There could be a “bloodbath” for the UK’s pubs and restaurants unless the Government extends coronavirus support for the hospitality industry, warns trade body
UKHospitality chief executive Kate Nicholls said the industry was the “canary in the coalmine” for the British economy and said firms could go to the wall without further help from Whitehall.
She said unless measures on preventing evictions were extended, the industry would face a crisis when the next quarter’s payments are due in June.
The Government intervention should also be extended to become a wider debt enforcement moratorium, Ms Nicholls said.
She told MPs on the Commons Treasury Committee that a breathing space of “six to nine months” was required.
If we don’t get a resolution at a global level, if you rely on landlords and lessees to sort it out individually themselves, it would be a bloodbath come June when we have the next quarter rent that becomes due, she said.
You do need to have that protected space – we would recommend that as a matter of urgency the Government extends that lease forfeiture moratorium in length and also extends it to be a general debt enforcement moratorium, because as a result of not being able to pay rents in March a large number of companies in hospitality already face statutory demands, we are already seeing the first threats of winding up petitions being waved around, Nicholls said.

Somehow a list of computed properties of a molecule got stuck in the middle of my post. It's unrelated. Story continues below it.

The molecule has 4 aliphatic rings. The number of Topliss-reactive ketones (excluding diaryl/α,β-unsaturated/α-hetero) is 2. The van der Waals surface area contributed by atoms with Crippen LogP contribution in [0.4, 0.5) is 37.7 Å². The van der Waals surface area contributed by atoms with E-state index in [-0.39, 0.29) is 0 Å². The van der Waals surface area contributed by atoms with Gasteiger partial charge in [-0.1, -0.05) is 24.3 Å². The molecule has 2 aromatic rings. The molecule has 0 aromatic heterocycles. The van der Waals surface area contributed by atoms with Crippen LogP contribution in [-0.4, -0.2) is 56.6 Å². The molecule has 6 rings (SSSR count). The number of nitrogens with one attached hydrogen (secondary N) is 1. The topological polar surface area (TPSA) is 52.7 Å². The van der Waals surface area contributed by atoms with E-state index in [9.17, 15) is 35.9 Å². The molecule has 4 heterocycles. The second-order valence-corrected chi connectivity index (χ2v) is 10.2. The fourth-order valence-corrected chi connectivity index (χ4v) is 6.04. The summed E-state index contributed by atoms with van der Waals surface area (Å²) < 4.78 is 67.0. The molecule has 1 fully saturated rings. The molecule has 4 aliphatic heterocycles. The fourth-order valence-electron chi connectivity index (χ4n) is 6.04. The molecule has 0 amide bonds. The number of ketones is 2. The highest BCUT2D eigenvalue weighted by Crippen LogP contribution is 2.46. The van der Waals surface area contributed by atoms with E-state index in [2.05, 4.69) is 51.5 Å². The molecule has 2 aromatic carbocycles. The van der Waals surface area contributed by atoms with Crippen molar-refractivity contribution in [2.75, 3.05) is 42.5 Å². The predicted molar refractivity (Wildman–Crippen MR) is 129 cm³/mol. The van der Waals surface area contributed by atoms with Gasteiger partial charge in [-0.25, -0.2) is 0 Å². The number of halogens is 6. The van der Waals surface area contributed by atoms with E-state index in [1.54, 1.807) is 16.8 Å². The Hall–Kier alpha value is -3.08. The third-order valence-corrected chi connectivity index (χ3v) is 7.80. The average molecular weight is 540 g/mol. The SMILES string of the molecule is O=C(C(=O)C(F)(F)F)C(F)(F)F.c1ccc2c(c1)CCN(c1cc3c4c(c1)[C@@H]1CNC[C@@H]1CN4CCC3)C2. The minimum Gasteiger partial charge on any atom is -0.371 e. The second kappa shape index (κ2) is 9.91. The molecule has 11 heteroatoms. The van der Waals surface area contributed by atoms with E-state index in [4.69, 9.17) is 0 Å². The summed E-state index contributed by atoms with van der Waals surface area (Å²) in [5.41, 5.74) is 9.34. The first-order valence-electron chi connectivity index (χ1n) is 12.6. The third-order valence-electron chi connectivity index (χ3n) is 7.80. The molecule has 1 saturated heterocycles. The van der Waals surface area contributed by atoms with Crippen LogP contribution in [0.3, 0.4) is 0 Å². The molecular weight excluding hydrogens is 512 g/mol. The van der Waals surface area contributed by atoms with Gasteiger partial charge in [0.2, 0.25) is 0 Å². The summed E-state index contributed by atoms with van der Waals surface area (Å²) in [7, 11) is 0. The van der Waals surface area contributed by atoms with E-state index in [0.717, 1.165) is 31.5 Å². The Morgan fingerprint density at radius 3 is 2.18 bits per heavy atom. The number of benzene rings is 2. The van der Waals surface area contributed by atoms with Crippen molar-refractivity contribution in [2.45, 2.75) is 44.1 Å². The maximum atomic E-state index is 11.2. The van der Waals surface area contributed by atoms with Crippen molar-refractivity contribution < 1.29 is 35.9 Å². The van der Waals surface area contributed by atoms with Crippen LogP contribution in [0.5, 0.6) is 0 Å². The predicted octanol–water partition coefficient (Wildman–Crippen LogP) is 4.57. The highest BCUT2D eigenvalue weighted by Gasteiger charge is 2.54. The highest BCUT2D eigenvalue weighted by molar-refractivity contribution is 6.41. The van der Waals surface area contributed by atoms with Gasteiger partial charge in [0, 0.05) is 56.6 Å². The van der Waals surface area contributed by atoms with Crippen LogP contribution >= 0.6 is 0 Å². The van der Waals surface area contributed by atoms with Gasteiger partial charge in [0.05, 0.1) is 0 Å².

A number of landlords have reached very quickly for legal resolution so the Government does need to act very quickly on this one, she said.
She also called for the retail, hospitality and leisure grant to be extended, removing the bar on accessing the scheme for premises with a rateable value of more than £51,000. The grants, worth up to £25,000 per property, would help with cash flow for businesses forced to close their doors, she said.
The furlough scheme should also be extended for the hospitality sector, which, even once the general lockdown is lifted, could still be badly affected if premises remain closed or can only operate at reduced capacity.
We were the canary in the coalmine that went first into the coronavirus crisis and it looks like we will be last out, she said.
Ms Nicholls added that if restrictions remained in force for the rest of the year, a third of hospitality businesses could go under.
If we don’t get that intervention on rent, if we are forced to remain closed until Christmas, then I think you could put a third of the sector at risk, she said.
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